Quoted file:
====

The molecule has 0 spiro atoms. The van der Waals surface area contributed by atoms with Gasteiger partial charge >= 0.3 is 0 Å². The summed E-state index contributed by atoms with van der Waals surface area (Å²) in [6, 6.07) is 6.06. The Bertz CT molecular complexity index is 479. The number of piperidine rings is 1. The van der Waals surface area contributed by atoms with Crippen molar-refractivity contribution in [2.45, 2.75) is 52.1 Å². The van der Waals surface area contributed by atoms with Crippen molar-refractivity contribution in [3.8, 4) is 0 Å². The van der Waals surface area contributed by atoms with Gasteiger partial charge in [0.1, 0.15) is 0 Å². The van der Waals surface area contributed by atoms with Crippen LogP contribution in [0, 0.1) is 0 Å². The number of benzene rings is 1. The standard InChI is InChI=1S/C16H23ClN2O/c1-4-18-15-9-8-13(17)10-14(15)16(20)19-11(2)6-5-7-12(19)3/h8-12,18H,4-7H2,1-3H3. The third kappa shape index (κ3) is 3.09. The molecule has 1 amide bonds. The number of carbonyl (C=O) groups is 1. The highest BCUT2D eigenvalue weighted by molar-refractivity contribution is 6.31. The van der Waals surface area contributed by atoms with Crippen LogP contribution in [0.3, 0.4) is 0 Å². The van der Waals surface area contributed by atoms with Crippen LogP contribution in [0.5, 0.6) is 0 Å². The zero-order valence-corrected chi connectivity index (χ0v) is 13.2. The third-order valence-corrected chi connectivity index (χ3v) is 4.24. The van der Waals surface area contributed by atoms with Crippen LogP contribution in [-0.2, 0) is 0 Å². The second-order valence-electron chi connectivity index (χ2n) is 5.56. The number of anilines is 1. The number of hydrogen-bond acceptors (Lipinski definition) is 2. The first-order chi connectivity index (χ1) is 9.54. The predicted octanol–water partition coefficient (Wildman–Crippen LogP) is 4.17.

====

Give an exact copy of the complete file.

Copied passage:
The molecule has 0 spiro atoms. The van der Waals surface area contributed by atoms with Gasteiger partial charge >= 0.3 is 0 Å². The summed E-state index contributed by atoms with van der Waals surface area (Å²) in [6, 6.07) is 6.06. The Bertz CT molecular complexity index is 479. The number of piperidine rings is 1. The van der Waals surface area contributed by atoms with Crippen molar-refractivity contribution in [2.45, 2.75) is 52.1 Å². The van der Waals surface area contributed by atoms with Crippen molar-refractivity contribution in [3.8, 4) is 0 Å². The van der Waals surface area contributed by atoms with Gasteiger partial charge in [0.1, 0.15) is 0 Å². The van der Waals surface area contributed by atoms with Crippen LogP contribution in [0, 0.1) is 0 Å². The number of benzene rings is 1. The standard InChI is InChI=1S/C16H23ClN2O/c1-4-18-15-9-8-13(17)10-14(15)16(20)19-11(2)6-5-7-12(19)3/h8-12,18H,4-7H2,1-3H3. The third kappa shape index (κ3) is 3.09. The molecule has 1 amide bonds. The number of carbonyl (C=O) groups is 1. The highest BCUT2D eigenvalue weighted by molar-refractivity contribution is 6.31. The van der Waals surface area contributed by atoms with Crippen LogP contribution in [0.3, 0.4) is 0 Å². The van der Waals surface area contributed by atoms with Crippen LogP contribution in [0.5, 0.6) is 0 Å². The zero-order valence-corrected chi connectivity index (χ0v) is 13.2. The third-order valence-corrected chi connectivity index (χ3v) is 4.24. The van der Waals surface area contributed by atoms with Crippen LogP contribution in [-0.2, 0) is 0 Å². The second-order valence-electron chi connectivity index (χ2n) is 5.56. The number of anilines is 1. The number of hydrogen-bond acceptors (Lipinski definition) is 2. The first-order chi connectivity index (χ1) is 9.54. The predicted octanol–water partition coefficient (Wildman–Crippen LogP) is 4.17.